Nearly half of American adults believe the U.S. should be a “Christian nation,” according to a new Pew Research Center survey, although the analysis finds widely divergent views on what the phrase means.
In a report about the survey released October 27, the Pew Research Center said 45 percent of adults—just under two-thirds of whom are Christians—say the U.S. ought to be a Christian nation, while a third of the respondents believe it already is one.
Conducted September 13-18 this year, among 10,588 respondents, the online survey is part of Pew’s American Trends Panel, a nationally representative group of respondents created in 2014 for long-term participation in recurring surveys aimed at gauging public perceptions and attitudes about the role of religion in public life.
Here are some key highlights of the survey:
• Overall, 60 percent of respondents said they believe America’s founding fathers intended the country to be a Christian nation.
• 51 percent of respondents said they think the U.S. should not be a Christian country.
• Even among supporters of a Christian nation, most people (52 percent) say the government should not declare any single faith as an official state religion and that the government should instead encourage moral values shared by multiple religions.
• Among the 45 percent of adults who back the idea of a Christian nation, well over half (28 percent) actually want Christianity to become America’s state faith—and slightly over half (24 percent) of the entire “Christian nation” cohort want the government to advocate exclusively for Christian values.
• 67 percent of respondents said religious institutions should keep out of politics instead of discussing day-to-day social or political issues. This finding backed an October 2021 Pew survey in which an overwhelming majority of respondents expressed support for the long-running official U.S. policy of church-state separation.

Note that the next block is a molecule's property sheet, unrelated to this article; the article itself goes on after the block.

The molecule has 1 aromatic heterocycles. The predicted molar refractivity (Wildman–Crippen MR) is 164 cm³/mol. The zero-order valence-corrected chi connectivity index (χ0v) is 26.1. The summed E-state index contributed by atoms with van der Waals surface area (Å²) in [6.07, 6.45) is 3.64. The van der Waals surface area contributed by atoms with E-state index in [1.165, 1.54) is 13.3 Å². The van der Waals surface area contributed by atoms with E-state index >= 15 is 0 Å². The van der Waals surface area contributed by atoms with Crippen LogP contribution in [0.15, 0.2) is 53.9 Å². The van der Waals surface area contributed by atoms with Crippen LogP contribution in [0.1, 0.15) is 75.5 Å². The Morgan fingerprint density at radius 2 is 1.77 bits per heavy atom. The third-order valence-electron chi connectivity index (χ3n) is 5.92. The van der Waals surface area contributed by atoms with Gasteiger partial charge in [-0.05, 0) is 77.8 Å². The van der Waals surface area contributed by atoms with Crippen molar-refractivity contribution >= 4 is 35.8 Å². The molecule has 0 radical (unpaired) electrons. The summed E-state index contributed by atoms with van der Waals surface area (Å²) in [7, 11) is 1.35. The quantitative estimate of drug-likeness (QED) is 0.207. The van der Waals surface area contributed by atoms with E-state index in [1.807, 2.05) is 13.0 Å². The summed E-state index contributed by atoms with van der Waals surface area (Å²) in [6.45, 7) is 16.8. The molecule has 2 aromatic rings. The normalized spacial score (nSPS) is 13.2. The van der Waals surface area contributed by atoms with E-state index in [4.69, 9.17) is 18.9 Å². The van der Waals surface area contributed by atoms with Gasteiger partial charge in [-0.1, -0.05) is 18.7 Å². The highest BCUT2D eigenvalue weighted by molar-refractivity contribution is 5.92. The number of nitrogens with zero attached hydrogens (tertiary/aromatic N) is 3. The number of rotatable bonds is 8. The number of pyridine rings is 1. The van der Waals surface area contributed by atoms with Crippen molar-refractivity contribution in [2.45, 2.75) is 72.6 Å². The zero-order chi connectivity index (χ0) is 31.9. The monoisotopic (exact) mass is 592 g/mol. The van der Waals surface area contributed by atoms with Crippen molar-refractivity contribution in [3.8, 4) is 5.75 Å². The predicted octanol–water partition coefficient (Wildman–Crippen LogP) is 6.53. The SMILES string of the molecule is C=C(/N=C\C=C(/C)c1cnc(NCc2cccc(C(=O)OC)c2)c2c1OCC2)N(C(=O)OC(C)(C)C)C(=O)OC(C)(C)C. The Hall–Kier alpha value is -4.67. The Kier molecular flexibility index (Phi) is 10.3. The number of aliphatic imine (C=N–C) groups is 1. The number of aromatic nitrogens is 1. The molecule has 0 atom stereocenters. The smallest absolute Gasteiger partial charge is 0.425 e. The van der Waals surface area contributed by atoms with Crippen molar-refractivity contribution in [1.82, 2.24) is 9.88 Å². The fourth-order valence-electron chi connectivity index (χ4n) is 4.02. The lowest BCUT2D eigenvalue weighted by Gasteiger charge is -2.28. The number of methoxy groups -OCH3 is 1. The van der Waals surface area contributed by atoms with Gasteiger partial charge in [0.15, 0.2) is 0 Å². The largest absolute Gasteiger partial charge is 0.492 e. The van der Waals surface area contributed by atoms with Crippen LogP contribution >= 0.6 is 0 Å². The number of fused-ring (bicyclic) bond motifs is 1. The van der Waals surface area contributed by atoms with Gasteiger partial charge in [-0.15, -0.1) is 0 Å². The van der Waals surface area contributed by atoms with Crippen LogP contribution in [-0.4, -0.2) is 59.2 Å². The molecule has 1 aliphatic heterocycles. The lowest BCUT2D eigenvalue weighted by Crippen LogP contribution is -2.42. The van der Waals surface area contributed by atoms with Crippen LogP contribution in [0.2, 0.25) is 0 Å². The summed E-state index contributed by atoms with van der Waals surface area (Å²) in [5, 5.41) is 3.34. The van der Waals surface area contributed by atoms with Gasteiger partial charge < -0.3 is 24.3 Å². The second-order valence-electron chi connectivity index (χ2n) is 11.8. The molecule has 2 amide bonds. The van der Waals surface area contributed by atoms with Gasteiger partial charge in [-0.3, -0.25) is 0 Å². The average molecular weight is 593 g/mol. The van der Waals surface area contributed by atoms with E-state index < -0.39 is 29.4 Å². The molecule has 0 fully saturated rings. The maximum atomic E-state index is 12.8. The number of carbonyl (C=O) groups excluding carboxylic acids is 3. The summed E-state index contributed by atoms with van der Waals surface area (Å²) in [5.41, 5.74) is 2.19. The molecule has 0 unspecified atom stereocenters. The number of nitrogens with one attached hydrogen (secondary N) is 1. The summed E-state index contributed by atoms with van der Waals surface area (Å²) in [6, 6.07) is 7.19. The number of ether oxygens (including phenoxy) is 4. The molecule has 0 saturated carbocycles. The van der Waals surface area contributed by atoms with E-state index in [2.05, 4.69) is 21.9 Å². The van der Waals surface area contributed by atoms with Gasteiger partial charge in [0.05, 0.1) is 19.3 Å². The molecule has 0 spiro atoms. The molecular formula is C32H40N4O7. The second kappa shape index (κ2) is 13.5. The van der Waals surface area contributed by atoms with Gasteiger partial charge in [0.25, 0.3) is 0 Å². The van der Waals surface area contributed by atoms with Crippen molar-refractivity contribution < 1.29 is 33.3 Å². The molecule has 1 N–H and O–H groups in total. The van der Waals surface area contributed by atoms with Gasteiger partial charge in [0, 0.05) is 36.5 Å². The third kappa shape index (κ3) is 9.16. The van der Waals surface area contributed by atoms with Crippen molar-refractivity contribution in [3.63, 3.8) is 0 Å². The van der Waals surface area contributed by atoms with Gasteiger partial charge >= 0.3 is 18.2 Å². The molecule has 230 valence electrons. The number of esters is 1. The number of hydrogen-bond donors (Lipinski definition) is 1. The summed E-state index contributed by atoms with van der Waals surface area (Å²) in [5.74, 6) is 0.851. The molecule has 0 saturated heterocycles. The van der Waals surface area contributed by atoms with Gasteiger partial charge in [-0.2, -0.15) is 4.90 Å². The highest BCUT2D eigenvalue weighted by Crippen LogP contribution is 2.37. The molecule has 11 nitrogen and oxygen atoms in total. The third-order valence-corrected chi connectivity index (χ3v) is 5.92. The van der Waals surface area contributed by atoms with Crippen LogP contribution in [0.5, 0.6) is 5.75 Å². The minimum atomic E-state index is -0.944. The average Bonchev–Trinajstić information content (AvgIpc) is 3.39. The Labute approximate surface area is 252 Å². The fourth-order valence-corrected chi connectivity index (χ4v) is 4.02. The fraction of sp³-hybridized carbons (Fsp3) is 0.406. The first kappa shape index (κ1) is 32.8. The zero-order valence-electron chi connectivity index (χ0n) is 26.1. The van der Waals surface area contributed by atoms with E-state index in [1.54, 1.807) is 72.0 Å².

• Only 31 percent of the respondents in the 2022 survey favored the idea that faith groups should espouse sociopolitical issues.
• Fully 77 percent expressed opposition to the widespread practice whereby churches and other places of worship endorse candidates for political offices.
“While some people who say the U.S. should be a Christian nation define the concept as one where the nation’s laws are based on Christian tenets and the nation’s leaders are Christian, it is much more common for people in this category to see a Christian nation as one where people are more broadly guided by Christian values or a belief in God, even if its laws are not explicitly Christian and its leaders can have a variety of faiths or no faith at all,” points out the Pew Research survey.
The new survey also reveals that nearly 80 percent of people who back the idea of the U.S. as a Christian nation also want the Bible to have some influence on the country’s laws. In fact, nearly six out of 10 such adults (54 percent) say they think the Bible ought to prevail over the will of the people in cases of conflict between the popular view and the holy word.
A full 32 percent of American adults who want the country to be at least nominally Christian also think that U.S. society is weakened by its being a religiously diverse nation. “Those who want the U.S. to be a Christian nation are far more inclined than those who do not want the U.S. to be a Christian nation to express this negative view of religious diversity,” notes the Pew report.
“Still, among those who say the U.S. should be a Christian nation, there are roughly as many people who say the country’s religious diversity strengthens American society as there are who say it weakens society,” says the report, referring to the 28 percent of respondents who support a Christian nation but also view its religious pluralism as a source of vitality and robustness.
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